International Business Machines Corp. (IBM) Will Now Share Tech With China, Help Build Its IT Industry

International Business Machines Corp. (NYSE:IBM) is changing its tone when it comes to its relationship with China and the country’s technology companies.

According to a report from Reuters, International Business Machines Corp. (NYSE:IBM) Chief Executive Officer Virginia Rometty said in a speaking engagement in China that her company is now willing to share its technology with the country and its technology companies. Furthermore, Big Blue will also strive to help develop China’s IT industry.

“If you’re a country, as China is, of 1.3 billion people you would want an IT industry as well. I think some firms find that perhaps frightening. We, though, at IBM … find that to be a great opportunity,” Rometty is quoted as saying by Reuters.

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Rometty made the comment on Monday at the annual China Development Forum in Diaoyutai State Guesthouse in Beijing. According to Reuters, the remarks made by the International Business Machines Corp. (NYSE:IBM) CEO is “among the clearest acknowledgements” made to date by a top-level U.S. technology company executive about the need for U.S. companies to adopt a different approach regarding their dealing with China and its technology sector.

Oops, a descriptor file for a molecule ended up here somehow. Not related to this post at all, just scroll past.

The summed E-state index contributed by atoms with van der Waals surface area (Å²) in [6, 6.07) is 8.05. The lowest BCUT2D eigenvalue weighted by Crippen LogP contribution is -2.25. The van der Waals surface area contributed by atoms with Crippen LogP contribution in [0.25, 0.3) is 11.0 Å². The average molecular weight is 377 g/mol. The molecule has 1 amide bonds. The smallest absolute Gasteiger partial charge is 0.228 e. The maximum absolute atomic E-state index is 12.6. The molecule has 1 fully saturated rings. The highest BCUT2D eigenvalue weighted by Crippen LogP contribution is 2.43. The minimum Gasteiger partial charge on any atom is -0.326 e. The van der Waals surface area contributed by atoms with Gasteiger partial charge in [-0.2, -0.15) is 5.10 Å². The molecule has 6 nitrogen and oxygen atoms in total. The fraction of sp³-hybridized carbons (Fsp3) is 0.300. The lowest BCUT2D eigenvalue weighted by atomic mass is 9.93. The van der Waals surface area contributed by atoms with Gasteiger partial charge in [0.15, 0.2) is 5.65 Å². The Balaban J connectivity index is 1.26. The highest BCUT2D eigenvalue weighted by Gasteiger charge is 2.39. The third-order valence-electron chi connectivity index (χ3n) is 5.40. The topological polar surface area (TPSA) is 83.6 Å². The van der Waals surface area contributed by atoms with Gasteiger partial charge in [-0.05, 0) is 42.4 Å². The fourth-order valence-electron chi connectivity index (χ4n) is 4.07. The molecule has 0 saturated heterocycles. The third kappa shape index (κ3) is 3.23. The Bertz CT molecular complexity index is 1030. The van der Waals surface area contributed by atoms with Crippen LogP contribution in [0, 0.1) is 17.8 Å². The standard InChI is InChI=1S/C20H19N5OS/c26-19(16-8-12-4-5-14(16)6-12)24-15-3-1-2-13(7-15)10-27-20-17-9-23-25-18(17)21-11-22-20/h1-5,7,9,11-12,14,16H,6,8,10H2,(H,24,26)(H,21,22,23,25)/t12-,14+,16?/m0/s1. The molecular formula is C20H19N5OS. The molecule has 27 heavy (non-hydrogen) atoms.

International Business Machines Corp. (NYSE:IBM)’s change of strategy comes after the Chinese government has been actively persuading the Chinese people and Chinese companies to start using more and more technologies made in China. This is partly a response to leaks by former U.S. National Security Agency contractor Edward Snowden about U.S. spying, Reuters notes.

In other news, Cisco Systems, Inc. (NASDAQ:CSCO) just recently said that to avoid NSA snooping, it is willing to go to greater lengths to protect equipment it makes, including shipping new equipment to empty addresses to combat the installation of backdoors. According to information leaked by Snowden, a group inside the NSA called Tailored Access Operations intercepted and installed bugs in equipment made by companies such as Cisco, Dell, Huawei, Juniper Networks, Maxtor, Samsung, Seagate and Western Digital.

David E. Shaw’s D.E. Shaw & Co., L.P. owned about 3.37 million International Business Machines Corp. (NYSE:IBM) shares by the end of 2014’s December quarter, up 153% quarter over quarter.

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